With boom comes bust and Spenard was no exception. The neighborhood’s bars and nightclubs are still a part of the neighborhood appeal, but while the less-wholesome businesses disappeared or went underground, new businesses made their way into the neighborhood. REI, Alaska Mountaineering and Hiking and numerous bike shops appealed to younger, active crowds. The Denali Theatre became The Bear Tooth Grill, an independent movie theatre with a full service restaurant and bar. A local favorite, the theatre attracted patrons from all over the city to eat gourmet pizza and watch indie films.
“Bear Tooth has helped make the Spenard area cool. REI helped bring a different kind of people. You saw different things come up with Middle Way [Cafe] and Title Wave [Books] that brought all kinds of different people that didn’t used to be here,” Butcher said.
These days the Hells Angels and Alaskan sourdough types tend to keep quiet, and it consists of mostly hipsters trying their best to gentrify the neighborhood.
The Piggly Wiggly grocery store is gone and divided up into numerous little shops. A used sports equipment store, a popular diner, a soon-to-be marijuana retailer, a yoga studio and a local yarn store/club—the strip mall is as diverse as the neighborhood it inhabits.
Local residents, some with vague memories of Spenard’s past, have observed the neighborhood renaissance in full-force. Whether this is seen as a renaissance or gentrification is up for debate.
“Some would call it a wretched hive of scum and villainy due to the fact Spenard has always had a rich underbelly of prostitution, crime and drugs. I only caught the tail end of it growing up. These days the Hells Angels and Alaskan sourdough types tend to keep quiet, and it consists of mostly hipsters trying their best to gentrify the neighborhood. Still, at the end of the day Spenard is one of the last bastions of old Alaska, the atmosphere has never left,” Jacob Thompson, a Spenard millennial, said.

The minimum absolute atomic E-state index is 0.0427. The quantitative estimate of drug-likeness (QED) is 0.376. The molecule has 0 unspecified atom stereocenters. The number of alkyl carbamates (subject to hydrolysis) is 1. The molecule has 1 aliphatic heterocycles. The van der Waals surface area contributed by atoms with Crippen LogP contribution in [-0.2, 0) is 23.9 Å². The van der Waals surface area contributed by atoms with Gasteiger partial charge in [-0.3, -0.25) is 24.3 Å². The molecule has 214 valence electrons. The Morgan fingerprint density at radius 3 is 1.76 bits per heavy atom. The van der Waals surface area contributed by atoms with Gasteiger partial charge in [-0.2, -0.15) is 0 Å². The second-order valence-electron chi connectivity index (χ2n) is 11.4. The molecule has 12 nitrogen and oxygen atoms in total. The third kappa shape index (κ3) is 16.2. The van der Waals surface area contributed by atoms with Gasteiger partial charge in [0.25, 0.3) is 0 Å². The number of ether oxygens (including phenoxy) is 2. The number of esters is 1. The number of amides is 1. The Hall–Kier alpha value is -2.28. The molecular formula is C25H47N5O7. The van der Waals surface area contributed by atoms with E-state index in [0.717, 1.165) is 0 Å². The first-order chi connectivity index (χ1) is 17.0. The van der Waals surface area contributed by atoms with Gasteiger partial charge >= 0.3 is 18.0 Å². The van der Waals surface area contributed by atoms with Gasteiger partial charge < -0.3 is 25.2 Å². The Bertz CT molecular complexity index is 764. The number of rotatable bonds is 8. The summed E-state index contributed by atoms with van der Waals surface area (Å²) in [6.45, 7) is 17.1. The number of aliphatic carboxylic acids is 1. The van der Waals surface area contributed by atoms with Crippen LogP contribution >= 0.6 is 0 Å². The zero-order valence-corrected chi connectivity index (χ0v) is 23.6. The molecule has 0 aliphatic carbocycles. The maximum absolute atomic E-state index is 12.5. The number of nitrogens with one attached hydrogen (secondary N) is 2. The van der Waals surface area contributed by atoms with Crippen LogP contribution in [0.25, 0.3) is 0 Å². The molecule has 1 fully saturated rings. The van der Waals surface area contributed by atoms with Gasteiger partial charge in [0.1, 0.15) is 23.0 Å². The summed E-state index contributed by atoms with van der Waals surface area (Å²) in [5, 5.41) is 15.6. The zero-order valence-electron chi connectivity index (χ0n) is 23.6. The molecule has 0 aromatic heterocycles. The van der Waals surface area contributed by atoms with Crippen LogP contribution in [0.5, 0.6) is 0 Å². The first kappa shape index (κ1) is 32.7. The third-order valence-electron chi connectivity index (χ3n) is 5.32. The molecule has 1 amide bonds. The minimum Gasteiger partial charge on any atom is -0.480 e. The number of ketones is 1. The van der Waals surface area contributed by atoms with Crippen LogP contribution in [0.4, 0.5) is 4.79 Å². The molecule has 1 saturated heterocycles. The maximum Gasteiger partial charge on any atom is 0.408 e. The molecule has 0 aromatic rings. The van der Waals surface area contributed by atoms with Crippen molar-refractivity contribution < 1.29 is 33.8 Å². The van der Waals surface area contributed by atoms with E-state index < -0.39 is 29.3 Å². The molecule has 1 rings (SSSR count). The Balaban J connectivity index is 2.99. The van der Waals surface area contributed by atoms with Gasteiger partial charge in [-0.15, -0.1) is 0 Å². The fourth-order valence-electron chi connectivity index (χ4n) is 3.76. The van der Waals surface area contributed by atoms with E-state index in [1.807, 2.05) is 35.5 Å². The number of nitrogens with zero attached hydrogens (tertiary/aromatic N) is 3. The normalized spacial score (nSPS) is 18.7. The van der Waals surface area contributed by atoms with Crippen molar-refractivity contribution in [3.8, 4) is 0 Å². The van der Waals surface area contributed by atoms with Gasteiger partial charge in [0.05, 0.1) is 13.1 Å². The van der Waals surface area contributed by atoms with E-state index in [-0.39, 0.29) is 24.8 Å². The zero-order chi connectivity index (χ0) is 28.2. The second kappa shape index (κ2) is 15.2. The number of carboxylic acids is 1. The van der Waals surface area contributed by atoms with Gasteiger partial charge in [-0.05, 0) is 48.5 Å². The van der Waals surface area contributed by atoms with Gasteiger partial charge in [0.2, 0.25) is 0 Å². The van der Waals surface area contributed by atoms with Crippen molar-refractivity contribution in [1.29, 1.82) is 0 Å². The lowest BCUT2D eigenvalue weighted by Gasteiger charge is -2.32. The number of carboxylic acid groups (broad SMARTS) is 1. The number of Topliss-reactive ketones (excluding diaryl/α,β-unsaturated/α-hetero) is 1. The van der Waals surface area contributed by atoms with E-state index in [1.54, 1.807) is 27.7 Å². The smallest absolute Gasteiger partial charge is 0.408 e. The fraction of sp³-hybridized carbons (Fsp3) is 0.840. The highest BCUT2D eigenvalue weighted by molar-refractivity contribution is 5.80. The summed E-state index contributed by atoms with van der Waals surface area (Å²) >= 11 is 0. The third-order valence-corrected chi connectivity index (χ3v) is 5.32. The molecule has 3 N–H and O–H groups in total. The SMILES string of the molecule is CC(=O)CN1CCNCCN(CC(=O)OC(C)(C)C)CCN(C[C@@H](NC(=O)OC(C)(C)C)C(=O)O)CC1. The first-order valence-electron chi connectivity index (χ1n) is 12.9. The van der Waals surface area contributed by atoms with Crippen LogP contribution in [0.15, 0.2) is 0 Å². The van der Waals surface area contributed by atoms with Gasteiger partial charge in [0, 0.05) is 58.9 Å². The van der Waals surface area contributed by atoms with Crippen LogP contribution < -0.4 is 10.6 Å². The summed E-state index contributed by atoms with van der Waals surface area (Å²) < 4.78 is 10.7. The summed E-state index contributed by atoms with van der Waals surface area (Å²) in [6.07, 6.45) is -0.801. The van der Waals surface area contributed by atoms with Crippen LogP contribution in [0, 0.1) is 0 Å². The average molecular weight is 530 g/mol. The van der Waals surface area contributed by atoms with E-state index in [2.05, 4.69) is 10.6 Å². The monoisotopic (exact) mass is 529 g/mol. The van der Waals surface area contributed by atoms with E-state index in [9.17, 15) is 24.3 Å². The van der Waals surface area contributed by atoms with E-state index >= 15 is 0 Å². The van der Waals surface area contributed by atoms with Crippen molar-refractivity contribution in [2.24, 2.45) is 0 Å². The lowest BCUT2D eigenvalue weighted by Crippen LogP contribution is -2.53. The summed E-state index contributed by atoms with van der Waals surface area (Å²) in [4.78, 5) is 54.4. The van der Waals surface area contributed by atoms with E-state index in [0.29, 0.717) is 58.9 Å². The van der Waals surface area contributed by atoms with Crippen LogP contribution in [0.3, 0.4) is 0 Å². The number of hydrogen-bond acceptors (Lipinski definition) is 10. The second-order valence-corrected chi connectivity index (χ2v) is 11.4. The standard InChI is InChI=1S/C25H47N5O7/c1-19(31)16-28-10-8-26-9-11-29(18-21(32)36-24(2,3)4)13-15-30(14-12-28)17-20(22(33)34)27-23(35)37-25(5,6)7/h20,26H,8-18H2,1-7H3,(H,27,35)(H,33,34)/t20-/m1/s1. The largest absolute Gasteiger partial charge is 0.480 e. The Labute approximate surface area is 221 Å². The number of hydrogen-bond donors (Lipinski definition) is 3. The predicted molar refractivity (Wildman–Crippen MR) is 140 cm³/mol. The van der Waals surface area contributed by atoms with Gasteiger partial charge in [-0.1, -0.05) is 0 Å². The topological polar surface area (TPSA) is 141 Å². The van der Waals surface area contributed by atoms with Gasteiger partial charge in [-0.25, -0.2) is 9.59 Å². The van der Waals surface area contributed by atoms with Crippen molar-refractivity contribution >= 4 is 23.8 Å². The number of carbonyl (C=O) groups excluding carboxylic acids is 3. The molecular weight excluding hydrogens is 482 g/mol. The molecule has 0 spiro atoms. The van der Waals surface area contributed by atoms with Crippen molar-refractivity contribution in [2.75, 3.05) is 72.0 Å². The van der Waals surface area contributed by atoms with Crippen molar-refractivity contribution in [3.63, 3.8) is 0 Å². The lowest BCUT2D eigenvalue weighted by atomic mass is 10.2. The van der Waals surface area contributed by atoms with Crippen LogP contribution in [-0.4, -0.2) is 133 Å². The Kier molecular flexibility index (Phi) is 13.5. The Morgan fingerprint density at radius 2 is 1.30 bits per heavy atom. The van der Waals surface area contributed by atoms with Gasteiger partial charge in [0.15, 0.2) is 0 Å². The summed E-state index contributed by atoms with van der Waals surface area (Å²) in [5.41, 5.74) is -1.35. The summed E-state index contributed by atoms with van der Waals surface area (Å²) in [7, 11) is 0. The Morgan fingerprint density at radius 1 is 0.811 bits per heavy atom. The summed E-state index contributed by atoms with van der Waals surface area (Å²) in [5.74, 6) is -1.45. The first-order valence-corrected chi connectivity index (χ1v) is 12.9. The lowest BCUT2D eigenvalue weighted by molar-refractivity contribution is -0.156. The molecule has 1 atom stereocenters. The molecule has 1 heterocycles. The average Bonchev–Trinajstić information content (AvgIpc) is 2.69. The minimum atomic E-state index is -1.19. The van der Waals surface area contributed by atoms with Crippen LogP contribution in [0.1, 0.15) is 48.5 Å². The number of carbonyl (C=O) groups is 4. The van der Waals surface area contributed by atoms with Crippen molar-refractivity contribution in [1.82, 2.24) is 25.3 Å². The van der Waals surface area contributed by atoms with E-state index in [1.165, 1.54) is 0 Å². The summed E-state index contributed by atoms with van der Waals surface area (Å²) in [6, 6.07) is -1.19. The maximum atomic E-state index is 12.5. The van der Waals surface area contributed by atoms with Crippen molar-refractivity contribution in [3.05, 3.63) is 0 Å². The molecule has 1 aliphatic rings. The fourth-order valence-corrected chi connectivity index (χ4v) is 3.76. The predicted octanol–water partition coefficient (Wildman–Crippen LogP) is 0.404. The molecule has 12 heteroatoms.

The owner and operator of Bella Boutique, Annie Ciszak Pazar, has been working in the neighborhood for nearly ten years. Selling local art and goods out of her boutique, she has seen the neighborhood grow, in a positive way.
“This section of town is sort of up and coming and I wanted to be a part of the Spenard renaissance and regrowth,” Ciszak Pazar said. “It’s a super diverse neighborhood. It has all sorts of great characters, usually in a good way. It’s one of the only areas in town where you can park your car easily and walk to different things. You can shop, you can eat, and you can see a movie. It’s hard to do that anywhere else in town.”
In October 2016, Buzzfeed named Spenard the most ‘hipster’ neighborhood in the state of Alaska, referencing Black Cup as the place to hang out. Unfortunately, Black Cup is actually in Midtown, but plenty of other things make Spenard hip: the annual Spenard Food Truck Festival, the Spenard Farmer’s Market, the adopted windmill that serves as a beacon to its inhabitants, and the numerous local shops sprinkled around the neighborhood.
“It’s gotten awfully nice and awfully clean in a lot of places, but still it’s sleazier than any other place in Anchorage. It can’t hold a candle to what it used to be,” Mr. Whitekeys said.
Bookstores and art galleries offer venues for local artists to display and sell their work. Unique shops are popping up all around the neighborhood. From Denali Dreams Soap Company, to Dos Manos Art Gallery, to Anchorage House of Hobbies, to the Enlighten Alaska marijuana retail shop—Spenard is specializing.
One notable business that, quite literally, illustrates “out with the old and in with the new” is The Writer’s Block Bookstore and Café. In the summer of 2016, volunteers and artists from around the city and in the neighborhood gutted and cleaned the former “Adults Only,” a porn shop that had existed in the area for decades. The building, which consisted of two trailers pushed together, was occupied by artists for weeks. Local art was put on display for a three day festival and fundraiser, and members of the community were welcomed to walk through. The building sits vacant at the moment, but plans to tear down what many believe to be “the last vestige of old Spenard,” are set to begin in the spring of 2017.
Although his time in Alaska was short-lived, Joe Spenard impacted the neighborhood for generations to come. Whether you consider yourself a hipster or a sourdough, Spenard has something to offer all of us.
Victoria Petersen is a born and raised Alaskan who is studying journalism at University of Alaska Anchorage. She enjoys history, trains, wildflowers and all things Alaska. Petersen writes about Alaska’s history, culture and food. She is the news editor at The Northern Light, UAA’s news-source. Her work has appeared in Alaska Dispatch News, Anchorage Press, Edible Alaska Magazine, Show Me Alaska and other local publications.